It was a lone voyage on the Eurostar for GB’s Luke Thomson as he headed off to Lille in preparation for the Belgium open. With many of his fellow compatriots taking in the Frontball scene in Anglet, he was the sole representative for Team GB and carried with it the pressure of keeping up the Kingdom’s recent good form.
After the short drive from Northern France to Huissignes, a homemade Belgian stew, and a night spent listening to the local hens and roosters trying to sabotage a peaceful hostel sleep, the tournament was upon us. The Open singles draw consisted of 26 men from Belgian, Holland, France, USA, and of course GB. Second seed Thomson (or Teks, as he’s affectionately known by his team mates) was placed in a 4 man group, and if all went to plan, the draw looked favourable for another singles final spot to replicate the UK Open earlier in the year.
Up first was the relatively unknown quantity of Cornelis Terpstra. The Dutchman was a new face to the Open scene and with a big right hand posed an early threat. As Teks quickly took control of the early exchanges it was the Englishman’s serve that was causing Terpstra real problems. The short cross court angle to the right eventually proved too much for his opponent, as he racked up a GB record 7 aces in his 15-3 win.
Teks followed this with a 15-2 win over Kevin Van Abeele, to leave the fate of the group resting on a decider against 18 year old Eric Bremmels, who’d also won his first two games. And it was the tall Belgian who started strongly, attacking well to keep Thomson off serve. At 12-12 it looked like anybody’s game but the experience of the Brit told as he got back on serve and closed out 15-12.
While Group 8 went to seedings the rest of the draw threw up some rather surprising results. Highly favoured American Vlad Klym, only finished 2nd after losing out to 16 year old Tanguay Metayer, and the French no. 1 Gerard Picard also lost a group match, setting up a last 16 tie with Thomson. The Frenchman had a 100% record over Teks, after winning their only meeting at the same event two years previously. But Thomson is a different beast now to the player he was back then. A much improved right hand is a big change in his game, and the William Polanco “Automatic” kill was in full effect. As Picard looked to cover his weaker left by standing off centre, Thomson exploited the space down the right side line with a series of straight drives and kills, easing him into the quarters 15-7.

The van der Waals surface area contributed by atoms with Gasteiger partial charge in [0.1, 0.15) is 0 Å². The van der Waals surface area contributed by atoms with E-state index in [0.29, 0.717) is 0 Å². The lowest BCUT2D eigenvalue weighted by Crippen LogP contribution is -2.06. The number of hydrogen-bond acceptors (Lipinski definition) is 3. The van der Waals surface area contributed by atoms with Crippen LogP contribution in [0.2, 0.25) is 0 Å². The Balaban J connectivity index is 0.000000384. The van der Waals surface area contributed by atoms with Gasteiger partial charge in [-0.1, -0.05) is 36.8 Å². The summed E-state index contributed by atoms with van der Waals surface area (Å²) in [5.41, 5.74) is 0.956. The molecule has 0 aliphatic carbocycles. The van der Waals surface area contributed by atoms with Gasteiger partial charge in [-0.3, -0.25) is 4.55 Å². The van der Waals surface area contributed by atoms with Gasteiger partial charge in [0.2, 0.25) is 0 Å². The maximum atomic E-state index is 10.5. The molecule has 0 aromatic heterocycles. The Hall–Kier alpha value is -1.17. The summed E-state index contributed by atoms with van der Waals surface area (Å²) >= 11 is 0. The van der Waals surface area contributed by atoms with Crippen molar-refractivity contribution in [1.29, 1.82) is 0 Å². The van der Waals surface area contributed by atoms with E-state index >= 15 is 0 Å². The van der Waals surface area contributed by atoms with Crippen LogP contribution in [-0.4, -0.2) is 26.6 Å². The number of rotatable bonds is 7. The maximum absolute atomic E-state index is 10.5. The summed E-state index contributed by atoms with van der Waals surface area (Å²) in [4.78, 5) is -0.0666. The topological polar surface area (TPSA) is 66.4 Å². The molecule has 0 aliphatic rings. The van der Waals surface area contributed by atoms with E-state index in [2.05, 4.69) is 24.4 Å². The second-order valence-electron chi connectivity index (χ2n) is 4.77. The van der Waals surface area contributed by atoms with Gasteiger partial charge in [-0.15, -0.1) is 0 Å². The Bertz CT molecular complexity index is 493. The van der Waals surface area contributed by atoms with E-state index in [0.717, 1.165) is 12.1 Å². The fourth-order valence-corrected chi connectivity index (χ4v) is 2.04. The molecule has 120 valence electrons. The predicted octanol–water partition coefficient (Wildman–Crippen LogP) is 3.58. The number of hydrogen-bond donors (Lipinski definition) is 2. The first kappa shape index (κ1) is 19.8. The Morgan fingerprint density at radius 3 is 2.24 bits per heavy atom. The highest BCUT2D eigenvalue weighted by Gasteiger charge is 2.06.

After his earlier loss, Klym had moved to the bottom side of the draw, and a rematch of the UK Open Final was brought to life in the quarter finals. Again Klym had a 100% win record, this time over three previous head to heads. But each game is a new opportunity, and with Klym yet to find his form Thomson sensed a chance. As both players battled for the front court it was the Brit who raced into a 5-0 early lead, killing the ball left and right with his dominant left hand, only to have the advantage immediately pegged back after a good Klym run. As the lead chopped and changed it reached breaking point at 14-14 with both players taking time outs to disrupt their opponent’s rhythm. Once back on court Klym took advantage to lead 19-17, but it was to be Thomson’s day. A strong return followed by a Klym hand error and three Thomson kills gave Teks his first win over the American. It was a muted reaction given the two would be paired up in the doubles the following day, but it was arguably one of Thomson’s best wins of his career.
With the final only one round a way, Tek’s last stepping stone was the experienced Belgian, Sebastien Potiez. The big left hander has been a significant force on the European circuit for many years and on his home courts posed a stern challenge. After a much delayed start time, the game finally commenced and it was the big Belgian who began dominating the early points. His powerful left was controlling the court, and whenever presented with a chance, it was finished off with pinpoint accuracy. As the rallies grew longer, the speed of Thomson began to take over and push Potiez to his limits. At 12 all the match was wide open and it was the Belgian who capitalized. Some poor returning from Thomson presented Potiez with chances that he just doesn’t miss, and the Belgian rolled back the years to claim a place in the final 21-15.